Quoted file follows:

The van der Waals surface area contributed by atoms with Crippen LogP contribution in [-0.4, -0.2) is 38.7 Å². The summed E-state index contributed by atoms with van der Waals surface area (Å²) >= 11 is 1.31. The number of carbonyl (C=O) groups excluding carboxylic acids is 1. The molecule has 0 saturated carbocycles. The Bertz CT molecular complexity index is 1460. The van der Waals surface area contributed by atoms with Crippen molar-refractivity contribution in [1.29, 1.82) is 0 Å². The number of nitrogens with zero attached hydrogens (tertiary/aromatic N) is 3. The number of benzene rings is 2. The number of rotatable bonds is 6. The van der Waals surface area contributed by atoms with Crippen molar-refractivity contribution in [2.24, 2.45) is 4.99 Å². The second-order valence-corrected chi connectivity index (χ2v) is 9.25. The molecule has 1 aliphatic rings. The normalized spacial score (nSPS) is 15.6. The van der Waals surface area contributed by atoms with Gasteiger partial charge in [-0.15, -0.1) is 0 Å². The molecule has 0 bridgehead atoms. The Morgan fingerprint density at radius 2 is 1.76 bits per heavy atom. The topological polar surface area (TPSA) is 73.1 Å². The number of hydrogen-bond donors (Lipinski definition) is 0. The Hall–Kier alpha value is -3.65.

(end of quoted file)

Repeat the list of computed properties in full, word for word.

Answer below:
The van der Waals surface area contributed by atoms with Crippen LogP contribution in [-0.4, -0.2) is 38.7 Å². The summed E-state index contributed by atoms with van der Waals surface area (Å²) >= 11 is 1.31. The number of carbonyl (C=O) groups excluding carboxylic acids is 1. The molecule has 0 saturated carbocycles. The Bertz CT molecular complexity index is 1460. The van der Waals surface area contributed by atoms with Crippen molar-refractivity contribution in [1.29, 1.82) is 0 Å². The number of nitrogens with zero attached hydrogens (tertiary/aromatic N) is 3. The number of benzene rings is 2. The number of rotatable bonds is 6. The van der Waals surface area contributed by atoms with Crippen molar-refractivity contribution in [2.24, 2.45) is 4.99 Å². The second-order valence-corrected chi connectivity index (χ2v) is 9.25. The molecule has 1 aliphatic rings. The normalized spacial score (nSPS) is 15.6. The van der Waals surface area contributed by atoms with Gasteiger partial charge in [-0.15, -0.1) is 0 Å². The molecule has 0 bridgehead atoms. The Morgan fingerprint density at radius 2 is 1.76 bits per heavy atom. The topological polar surface area (TPSA) is 73.1 Å². The number of hydrogen-bond donors (Lipinski definition) is 0. The Hall–Kier alpha value is -3.65.